How render with photometric lights in Blender 3D and LuxRender

In the last few days I'm playing around with LuxRender 0.6 RC3 a lot. I was testing some of the features of this incredible unbiased render engine for Blender 3D, and decided to write a short article about a feature that every architectural visualization artist needs to know: photometric lights. With LuxRender we can use photometric lights to add light sources to the scene, based on physical properties of light, which will result in a very realistic image.

The photometric lights consist of a file with an IES extension. In LuxRender we can link a material to one of those files and make an object emit light using this information. For this tutorial I will use a test scene to show the effects of this light, which is this one:


As result of the rendering with a photometric light we will have an image like this:


This is a result of a few hours of rendering, and I know it could use some adjustments at the textures and overall scene, but it's only a test render.

If you want to use this feature of LuxRender, here is what you have to do. The first thing is use a small 3d object as a light emitter, like a plane. In my scene I have used small planes with the normals pointing towards the direction in which the light should be cast.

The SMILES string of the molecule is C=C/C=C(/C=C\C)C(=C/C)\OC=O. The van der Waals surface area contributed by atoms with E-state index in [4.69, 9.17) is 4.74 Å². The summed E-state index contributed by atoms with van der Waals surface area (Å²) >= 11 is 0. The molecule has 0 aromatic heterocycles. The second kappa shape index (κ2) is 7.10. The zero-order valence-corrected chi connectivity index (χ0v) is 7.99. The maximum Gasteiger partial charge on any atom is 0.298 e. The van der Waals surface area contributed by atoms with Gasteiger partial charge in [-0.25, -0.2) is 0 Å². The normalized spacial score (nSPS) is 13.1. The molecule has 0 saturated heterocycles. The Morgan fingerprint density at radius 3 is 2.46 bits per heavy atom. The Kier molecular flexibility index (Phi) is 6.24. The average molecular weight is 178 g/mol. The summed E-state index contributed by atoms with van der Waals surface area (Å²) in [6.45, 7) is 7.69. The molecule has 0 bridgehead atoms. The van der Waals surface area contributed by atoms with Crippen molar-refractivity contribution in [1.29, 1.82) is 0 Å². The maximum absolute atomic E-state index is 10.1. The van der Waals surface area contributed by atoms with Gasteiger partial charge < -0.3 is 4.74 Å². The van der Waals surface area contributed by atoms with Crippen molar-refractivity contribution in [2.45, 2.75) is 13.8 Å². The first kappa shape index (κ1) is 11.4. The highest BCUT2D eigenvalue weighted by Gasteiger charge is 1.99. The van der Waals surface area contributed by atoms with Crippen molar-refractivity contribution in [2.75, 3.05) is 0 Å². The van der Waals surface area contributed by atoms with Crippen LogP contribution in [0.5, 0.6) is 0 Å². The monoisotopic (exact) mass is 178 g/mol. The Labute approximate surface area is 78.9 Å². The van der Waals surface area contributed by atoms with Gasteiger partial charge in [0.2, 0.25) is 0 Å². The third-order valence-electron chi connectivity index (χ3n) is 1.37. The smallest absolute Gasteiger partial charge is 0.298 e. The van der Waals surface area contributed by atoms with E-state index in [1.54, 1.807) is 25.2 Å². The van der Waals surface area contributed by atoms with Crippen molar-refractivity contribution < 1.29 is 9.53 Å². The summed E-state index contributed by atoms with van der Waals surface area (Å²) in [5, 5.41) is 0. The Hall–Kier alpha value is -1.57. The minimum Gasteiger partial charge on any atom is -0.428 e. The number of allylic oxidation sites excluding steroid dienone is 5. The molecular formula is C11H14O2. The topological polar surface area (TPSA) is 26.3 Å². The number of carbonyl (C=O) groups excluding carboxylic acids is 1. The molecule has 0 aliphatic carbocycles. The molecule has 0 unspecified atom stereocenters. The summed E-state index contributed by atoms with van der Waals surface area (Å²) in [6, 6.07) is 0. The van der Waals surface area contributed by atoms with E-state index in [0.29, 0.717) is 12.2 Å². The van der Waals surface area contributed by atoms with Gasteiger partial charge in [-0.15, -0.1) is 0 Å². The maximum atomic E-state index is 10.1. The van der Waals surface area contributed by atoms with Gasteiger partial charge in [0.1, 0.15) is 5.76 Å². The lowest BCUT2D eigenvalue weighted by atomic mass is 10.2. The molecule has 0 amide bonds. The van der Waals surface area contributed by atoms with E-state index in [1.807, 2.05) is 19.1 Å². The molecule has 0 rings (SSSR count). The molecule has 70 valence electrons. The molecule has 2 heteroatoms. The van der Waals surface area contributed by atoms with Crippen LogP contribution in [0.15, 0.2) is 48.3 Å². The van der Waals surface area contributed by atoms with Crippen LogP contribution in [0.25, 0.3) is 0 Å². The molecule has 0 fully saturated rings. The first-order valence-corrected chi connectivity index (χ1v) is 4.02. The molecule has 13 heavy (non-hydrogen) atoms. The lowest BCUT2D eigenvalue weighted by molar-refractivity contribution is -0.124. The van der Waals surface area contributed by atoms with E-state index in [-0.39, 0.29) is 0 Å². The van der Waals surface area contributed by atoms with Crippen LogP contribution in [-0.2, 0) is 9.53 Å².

Apply a material to the planes and open the material tab in LuxBlend. There we have to set this material as a light and just turn on the Photometric Diagram button. It will turn on the use of IES lights, and then a small selector will let us choose an IES file to use in the scene.



For the light setup that's pretty much it. At the Cam/Env tab I have set the environment to none, since the light should be only emitted by the photometric lights.


Now, setup a place to save the renderings and choose a resolution. Press the render button and wait until the image is clear enough to go into post-production.

This a really important tool for architectural visualization artists and can help a lot, if you have to work on a night scene or with the simulation of artificial illumination.

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  • Alexander Blank

    In the last few days, I have been really impressed by the maturity of Luxrender so far. It has become my favorite renderer, surpassing Indigo and Mosaic by miles. Great tutorial.